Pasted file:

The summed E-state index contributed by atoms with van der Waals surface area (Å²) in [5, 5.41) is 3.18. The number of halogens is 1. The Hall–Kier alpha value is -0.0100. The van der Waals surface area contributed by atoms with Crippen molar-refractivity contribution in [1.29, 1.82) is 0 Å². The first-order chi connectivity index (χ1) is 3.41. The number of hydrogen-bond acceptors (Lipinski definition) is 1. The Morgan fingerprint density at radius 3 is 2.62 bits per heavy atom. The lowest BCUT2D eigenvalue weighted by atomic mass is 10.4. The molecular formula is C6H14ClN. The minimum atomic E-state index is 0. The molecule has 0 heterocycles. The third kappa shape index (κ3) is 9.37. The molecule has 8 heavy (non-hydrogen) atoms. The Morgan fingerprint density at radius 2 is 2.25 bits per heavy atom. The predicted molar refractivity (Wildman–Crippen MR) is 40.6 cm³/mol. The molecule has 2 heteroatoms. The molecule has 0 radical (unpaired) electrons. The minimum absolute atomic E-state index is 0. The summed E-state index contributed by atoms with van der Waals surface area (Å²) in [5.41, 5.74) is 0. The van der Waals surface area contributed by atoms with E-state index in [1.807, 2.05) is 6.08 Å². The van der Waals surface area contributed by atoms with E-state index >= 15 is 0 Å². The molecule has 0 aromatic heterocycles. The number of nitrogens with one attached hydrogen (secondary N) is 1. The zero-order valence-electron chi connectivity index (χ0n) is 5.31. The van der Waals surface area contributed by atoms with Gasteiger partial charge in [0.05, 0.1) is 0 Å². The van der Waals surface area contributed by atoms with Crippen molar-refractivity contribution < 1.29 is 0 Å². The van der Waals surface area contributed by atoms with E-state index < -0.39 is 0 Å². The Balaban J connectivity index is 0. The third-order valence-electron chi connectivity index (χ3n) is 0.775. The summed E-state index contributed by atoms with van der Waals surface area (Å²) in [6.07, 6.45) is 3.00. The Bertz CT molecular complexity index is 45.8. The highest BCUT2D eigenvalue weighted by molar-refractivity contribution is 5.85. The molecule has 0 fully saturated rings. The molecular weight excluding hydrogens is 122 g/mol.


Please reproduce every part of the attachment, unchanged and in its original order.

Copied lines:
The summed E-state index contributed by atoms with van der Waals surface area (Å²) in [5, 5.41) is 3.18. The number of halogens is 1. The Hall–Kier alpha value is -0.0100. The van der Waals surface area contributed by atoms with Crippen molar-refractivity contribution in [1.29, 1.82) is 0 Å². The first-order chi connectivity index (χ1) is 3.41. The number of hydrogen-bond acceptors (Lipinski definition) is 1. The Morgan fingerprint density at radius 3 is 2.62 bits per heavy atom. The lowest BCUT2D eigenvalue weighted by atomic mass is 10.4. The molecular formula is C6H14ClN. The minimum atomic E-state index is 0. The molecule has 0 heterocycles. The third kappa shape index (κ3) is 9.37. The molecule has 8 heavy (non-hydrogen) atoms. The Morgan fingerprint density at radius 2 is 2.25 bits per heavy atom. The predicted molar refractivity (Wildman–Crippen MR) is 40.6 cm³/mol. The molecule has 2 heteroatoms. The molecule has 0 radical (unpaired) electrons. The minimum absolute atomic E-state index is 0. The summed E-state index contributed by atoms with van der Waals surface area (Å²) in [5.41, 5.74) is 0. The van der Waals surface area contributed by atoms with E-state index in [1.807, 2.05) is 6.08 Å². The van der Waals surface area contributed by atoms with E-state index >= 15 is 0 Å². The molecule has 0 aromatic heterocycles. The number of nitrogens with one attached hydrogen (secondary N) is 1. The zero-order valence-electron chi connectivity index (χ0n) is 5.31. The van der Waals surface area contributed by atoms with Gasteiger partial charge in [0.05, 0.1) is 0 Å². The van der Waals surface area contributed by atoms with Crippen molar-refractivity contribution < 1.29 is 0 Å². The van der Waals surface area contributed by atoms with E-state index < -0.39 is 0 Å². The Balaban J connectivity index is 0. The third-order valence-electron chi connectivity index (χ3n) is 0.775. The summed E-state index contributed by atoms with van der Waals surface area (Å²) in [6.07, 6.45) is 3.00. The Bertz CT molecular complexity index is 45.8. The highest BCUT2D eigenvalue weighted by molar-refractivity contribution is 5.85. The molecule has 0 fully saturated rings. The molecular weight excluding hydrogens is 122 g/mol.